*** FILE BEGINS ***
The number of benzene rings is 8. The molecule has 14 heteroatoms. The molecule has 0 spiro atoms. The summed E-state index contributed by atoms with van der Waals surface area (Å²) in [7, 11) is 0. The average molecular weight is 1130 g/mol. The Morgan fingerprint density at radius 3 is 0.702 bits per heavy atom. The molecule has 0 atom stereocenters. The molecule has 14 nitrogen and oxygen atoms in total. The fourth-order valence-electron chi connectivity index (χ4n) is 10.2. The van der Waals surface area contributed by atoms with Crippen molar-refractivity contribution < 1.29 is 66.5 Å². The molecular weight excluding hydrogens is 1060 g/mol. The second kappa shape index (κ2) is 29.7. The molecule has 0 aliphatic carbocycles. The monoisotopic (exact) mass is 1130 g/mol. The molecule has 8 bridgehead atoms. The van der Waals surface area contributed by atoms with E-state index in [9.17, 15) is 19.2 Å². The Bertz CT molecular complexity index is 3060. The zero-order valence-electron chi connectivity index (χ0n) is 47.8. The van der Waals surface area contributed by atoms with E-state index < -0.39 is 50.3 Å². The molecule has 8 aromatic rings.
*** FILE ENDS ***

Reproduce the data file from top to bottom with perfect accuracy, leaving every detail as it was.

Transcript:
The number of benzene rings is 8. The molecule has 14 heteroatoms. The molecule has 0 spiro atoms. The summed E-state index contributed by atoms with van der Waals surface area (Å²) in [7, 11) is 0. The average molecular weight is 1130 g/mol. The Morgan fingerprint density at radius 3 is 0.702 bits per heavy atom. The molecule has 0 atom stereocenters. The molecule has 14 nitrogen and oxygen atoms in total. The fourth-order valence-electron chi connectivity index (χ4n) is 10.2. The van der Waals surface area contributed by atoms with Crippen molar-refractivity contribution < 1.29 is 66.5 Å². The molecular weight excluding hydrogens is 1060 g/mol. The second kappa shape index (κ2) is 29.7. The molecule has 0 aliphatic carbocycles. The monoisotopic (exact) mass is 1130 g/mol. The molecule has 8 bridgehead atoms. The van der Waals surface area contributed by atoms with E-state index in [9.17, 15) is 19.2 Å². The Bertz CT molecular complexity index is 3060. The zero-order valence-electron chi connectivity index (χ0n) is 47.8. The van der Waals surface area contributed by atoms with E-state index < -0.39 is 50.3 Å². The molecule has 8 aromatic rings.